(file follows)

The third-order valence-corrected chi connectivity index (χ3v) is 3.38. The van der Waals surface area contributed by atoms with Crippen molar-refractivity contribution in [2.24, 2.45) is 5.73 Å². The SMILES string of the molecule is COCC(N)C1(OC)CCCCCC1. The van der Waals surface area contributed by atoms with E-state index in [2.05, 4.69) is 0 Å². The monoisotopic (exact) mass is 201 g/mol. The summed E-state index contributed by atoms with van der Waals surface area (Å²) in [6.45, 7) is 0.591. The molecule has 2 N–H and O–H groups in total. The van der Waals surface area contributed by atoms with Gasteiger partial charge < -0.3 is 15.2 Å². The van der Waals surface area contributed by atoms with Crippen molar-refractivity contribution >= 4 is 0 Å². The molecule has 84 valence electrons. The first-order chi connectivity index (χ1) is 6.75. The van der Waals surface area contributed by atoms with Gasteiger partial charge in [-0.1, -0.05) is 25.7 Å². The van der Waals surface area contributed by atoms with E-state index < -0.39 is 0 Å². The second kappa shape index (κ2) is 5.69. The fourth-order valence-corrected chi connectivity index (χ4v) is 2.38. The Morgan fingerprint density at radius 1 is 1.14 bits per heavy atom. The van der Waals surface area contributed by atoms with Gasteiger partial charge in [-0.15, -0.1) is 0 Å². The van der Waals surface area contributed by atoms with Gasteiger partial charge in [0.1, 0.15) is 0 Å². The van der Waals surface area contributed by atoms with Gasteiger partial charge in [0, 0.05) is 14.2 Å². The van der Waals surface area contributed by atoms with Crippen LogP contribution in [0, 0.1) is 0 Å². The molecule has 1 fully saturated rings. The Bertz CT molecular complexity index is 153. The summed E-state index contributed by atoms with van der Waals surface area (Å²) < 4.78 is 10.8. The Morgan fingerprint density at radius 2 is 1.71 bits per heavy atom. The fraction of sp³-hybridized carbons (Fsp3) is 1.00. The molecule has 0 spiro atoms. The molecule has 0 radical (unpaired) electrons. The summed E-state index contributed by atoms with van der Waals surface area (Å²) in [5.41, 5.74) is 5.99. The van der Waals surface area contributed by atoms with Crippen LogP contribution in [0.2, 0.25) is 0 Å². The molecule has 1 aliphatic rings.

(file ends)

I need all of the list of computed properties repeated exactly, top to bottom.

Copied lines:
The third-order valence-corrected chi connectivity index (χ3v) is 3.38. The van der Waals surface area contributed by atoms with Crippen molar-refractivity contribution in [2.24, 2.45) is 5.73 Å². The SMILES string of the molecule is COCC(N)C1(OC)CCCCCC1. The van der Waals surface area contributed by atoms with E-state index in [2.05, 4.69) is 0 Å². The monoisotopic (exact) mass is 201 g/mol. The summed E-state index contributed by atoms with van der Waals surface area (Å²) in [6.45, 7) is 0.591. The molecule has 2 N–H and O–H groups in total. The van der Waals surface area contributed by atoms with Gasteiger partial charge < -0.3 is 15.2 Å². The van der Waals surface area contributed by atoms with Crippen molar-refractivity contribution >= 4 is 0 Å². The molecule has 84 valence electrons. The first-order chi connectivity index (χ1) is 6.75. The van der Waals surface area contributed by atoms with Gasteiger partial charge in [-0.1, -0.05) is 25.7 Å². The van der Waals surface area contributed by atoms with E-state index < -0.39 is 0 Å². The second kappa shape index (κ2) is 5.69. The fourth-order valence-corrected chi connectivity index (χ4v) is 2.38. The Morgan fingerprint density at radius 1 is 1.14 bits per heavy atom. The van der Waals surface area contributed by atoms with Gasteiger partial charge in [-0.15, -0.1) is 0 Å². The van der Waals surface area contributed by atoms with Gasteiger partial charge in [0.1, 0.15) is 0 Å². The van der Waals surface area contributed by atoms with Gasteiger partial charge in [0, 0.05) is 14.2 Å². The van der Waals surface area contributed by atoms with Crippen LogP contribution in [0, 0.1) is 0 Å². The molecule has 1 fully saturated rings. The Bertz CT molecular complexity index is 153. The summed E-state index contributed by atoms with van der Waals surface area (Å²) < 4.78 is 10.8. The Morgan fingerprint density at radius 2 is 1.71 bits per heavy atom. The fraction of sp³-hybridized carbons (Fsp3) is 1.00. The molecule has 0 spiro atoms. The molecule has 0 radical (unpaired) electrons. The summed E-state index contributed by atoms with van der Waals surface area (Å²) in [5.41, 5.74) is 5.99. The van der Waals surface area contributed by atoms with Crippen LogP contribution in [0.2, 0.25) is 0 Å². The molecule has 1 aliphatic rings.